CDC situation summary and recommendations
Updated March 30, 2020
CDC Situation Summary
CDC and state public health officials are closely monitoring an outbreak of respiratory illness caused by a novel (new) coronavirus (termed “COVID-19”) that was first detected in Wuhan, China. More than 700,000 infections have been reported worldwide and as of March 11, 2020 WHO characterized COVID-19 as a global pandemic. The CDC reports community spread in multiple states in the U.S., with more than 120,000 people infected nationwide. In California, there are more than 4,600 positive cases and a statewide stay home order has been issued. For more information about the illness severity and risk assessment, review the current CDC situation summary.
Everyone can do their part to "slow the spread". This means:
- Work from home if you can
- If you need to work in critical infrastructure, follow practices to protect your health
- Use drive-thru, pickup, or delivery options for eating out
- Avoid social gatherings and discretionary travel
- Do not visit nursing homes or long-term care facilities
As this outbreak expands in communities, the risk of infection has increased. Good hygiene practices are actions everyone can take to protect yourself and your family.
- Everyday preventive actions include:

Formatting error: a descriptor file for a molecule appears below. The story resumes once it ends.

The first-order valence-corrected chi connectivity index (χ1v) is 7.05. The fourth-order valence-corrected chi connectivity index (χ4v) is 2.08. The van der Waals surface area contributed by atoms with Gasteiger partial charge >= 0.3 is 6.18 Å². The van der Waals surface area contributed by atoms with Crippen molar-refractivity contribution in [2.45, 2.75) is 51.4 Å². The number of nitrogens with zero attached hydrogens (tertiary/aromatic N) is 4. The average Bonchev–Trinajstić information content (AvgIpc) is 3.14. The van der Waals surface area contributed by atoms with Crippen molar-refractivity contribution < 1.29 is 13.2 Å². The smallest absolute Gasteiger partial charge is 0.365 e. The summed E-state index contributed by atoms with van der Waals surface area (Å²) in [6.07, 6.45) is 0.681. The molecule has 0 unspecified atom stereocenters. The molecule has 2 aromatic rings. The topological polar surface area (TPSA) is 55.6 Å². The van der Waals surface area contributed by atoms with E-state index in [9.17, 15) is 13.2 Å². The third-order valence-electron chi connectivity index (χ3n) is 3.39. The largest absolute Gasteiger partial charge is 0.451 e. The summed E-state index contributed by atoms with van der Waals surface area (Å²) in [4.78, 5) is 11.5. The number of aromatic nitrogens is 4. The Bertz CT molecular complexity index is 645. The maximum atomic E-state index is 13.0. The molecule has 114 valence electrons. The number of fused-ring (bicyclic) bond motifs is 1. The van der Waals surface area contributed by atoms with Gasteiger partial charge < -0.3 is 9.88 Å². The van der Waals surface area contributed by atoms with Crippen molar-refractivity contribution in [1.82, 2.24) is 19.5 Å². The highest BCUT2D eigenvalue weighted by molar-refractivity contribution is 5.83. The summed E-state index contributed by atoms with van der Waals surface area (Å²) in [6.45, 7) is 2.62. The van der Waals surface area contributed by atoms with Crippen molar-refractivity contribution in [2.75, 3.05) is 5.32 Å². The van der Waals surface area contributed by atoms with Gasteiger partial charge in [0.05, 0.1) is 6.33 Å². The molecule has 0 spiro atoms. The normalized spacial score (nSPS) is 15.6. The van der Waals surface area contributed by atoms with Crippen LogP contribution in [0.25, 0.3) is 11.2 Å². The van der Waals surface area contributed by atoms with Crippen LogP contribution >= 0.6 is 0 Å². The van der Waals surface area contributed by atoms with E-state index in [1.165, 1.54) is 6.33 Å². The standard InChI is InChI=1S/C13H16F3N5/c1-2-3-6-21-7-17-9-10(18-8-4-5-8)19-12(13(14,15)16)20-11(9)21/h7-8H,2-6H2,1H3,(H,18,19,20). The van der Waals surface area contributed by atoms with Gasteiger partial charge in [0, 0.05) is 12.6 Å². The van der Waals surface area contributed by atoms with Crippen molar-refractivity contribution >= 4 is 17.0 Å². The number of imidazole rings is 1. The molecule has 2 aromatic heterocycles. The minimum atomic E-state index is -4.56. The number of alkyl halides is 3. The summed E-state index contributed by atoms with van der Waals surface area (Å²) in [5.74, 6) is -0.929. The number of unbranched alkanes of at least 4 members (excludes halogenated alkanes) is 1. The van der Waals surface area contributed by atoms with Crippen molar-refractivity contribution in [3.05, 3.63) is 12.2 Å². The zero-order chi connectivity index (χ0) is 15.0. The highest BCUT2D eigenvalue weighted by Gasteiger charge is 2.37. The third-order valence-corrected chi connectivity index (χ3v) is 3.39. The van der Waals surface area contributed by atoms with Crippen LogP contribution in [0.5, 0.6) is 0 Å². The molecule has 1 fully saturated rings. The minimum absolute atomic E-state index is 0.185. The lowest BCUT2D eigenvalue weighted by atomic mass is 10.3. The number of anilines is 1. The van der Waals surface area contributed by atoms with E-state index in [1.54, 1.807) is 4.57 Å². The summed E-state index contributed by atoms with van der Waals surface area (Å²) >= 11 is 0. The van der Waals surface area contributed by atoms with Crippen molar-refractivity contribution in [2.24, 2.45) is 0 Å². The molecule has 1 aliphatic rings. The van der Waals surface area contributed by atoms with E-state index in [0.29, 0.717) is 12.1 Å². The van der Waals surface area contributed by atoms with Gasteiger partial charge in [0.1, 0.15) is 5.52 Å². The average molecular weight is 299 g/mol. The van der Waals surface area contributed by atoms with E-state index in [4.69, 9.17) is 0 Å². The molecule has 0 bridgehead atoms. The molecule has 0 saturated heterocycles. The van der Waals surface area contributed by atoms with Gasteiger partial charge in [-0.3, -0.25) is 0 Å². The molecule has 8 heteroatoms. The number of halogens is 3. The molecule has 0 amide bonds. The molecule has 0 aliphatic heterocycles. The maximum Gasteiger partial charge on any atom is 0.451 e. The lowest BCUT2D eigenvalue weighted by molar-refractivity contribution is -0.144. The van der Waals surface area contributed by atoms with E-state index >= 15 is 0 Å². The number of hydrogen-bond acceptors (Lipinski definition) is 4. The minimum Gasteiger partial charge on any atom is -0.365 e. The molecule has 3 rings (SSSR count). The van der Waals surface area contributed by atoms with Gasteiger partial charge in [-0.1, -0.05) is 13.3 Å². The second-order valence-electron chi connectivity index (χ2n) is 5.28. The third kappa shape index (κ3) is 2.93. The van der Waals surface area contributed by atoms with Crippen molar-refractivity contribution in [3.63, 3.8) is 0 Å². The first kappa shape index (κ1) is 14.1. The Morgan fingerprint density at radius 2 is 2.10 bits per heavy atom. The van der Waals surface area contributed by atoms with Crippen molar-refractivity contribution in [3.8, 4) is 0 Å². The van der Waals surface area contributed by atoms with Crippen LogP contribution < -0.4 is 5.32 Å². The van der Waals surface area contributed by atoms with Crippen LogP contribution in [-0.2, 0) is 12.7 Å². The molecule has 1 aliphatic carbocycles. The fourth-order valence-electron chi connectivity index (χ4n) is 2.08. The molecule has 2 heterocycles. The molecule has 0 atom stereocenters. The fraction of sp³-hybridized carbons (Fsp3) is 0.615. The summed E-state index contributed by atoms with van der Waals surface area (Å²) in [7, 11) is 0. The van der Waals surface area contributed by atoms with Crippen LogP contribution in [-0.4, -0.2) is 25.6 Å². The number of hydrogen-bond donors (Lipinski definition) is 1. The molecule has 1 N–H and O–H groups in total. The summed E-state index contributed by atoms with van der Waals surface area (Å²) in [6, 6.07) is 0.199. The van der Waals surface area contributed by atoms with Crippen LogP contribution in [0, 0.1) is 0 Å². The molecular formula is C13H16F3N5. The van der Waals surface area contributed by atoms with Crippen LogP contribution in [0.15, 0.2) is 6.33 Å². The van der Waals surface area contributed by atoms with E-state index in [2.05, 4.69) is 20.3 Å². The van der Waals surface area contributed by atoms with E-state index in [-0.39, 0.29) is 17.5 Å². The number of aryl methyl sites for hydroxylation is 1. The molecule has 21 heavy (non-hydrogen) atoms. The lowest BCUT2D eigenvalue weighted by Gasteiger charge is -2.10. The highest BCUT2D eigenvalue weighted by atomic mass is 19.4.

- Wash your hands often with soap and water for at least 20 seconds. Use an alcohol-based hand sanitizer that contains at least 60% alcohol if soap and water are not available.
- Avoid touching your eyes, nose, and mouth with unwashed hands.
- Avoid close contact with people who are sick.
- Stay home when you are sick.
- Cover your cough or sneeze with a tissue, then throw the tissue in the trash.
- Clean and disinfect frequently touched objects and surfaces.
- Practice social distancing if COVID-19 is spreading in your community.
- Older people and people with severe chronic conditions should take special precautions because they are at higher risk of developing serious COVID-19 illness. CDPH further recommends that individuals over 65 years of age, those who have serious chronic medical conditions, or those who have compromised immune systems stay at home and self-isolate.
- CDC does not currently recommend the use of facemasks or respirators by the general public to help prevent COVID-19. Facemasks should be used by people who show symptoms of COVID-19 to help prevent the spread of the disease to others. The use of facemasks is also crucial for health workers and people who are taking care of someone in close settings (at home or in a health care facility).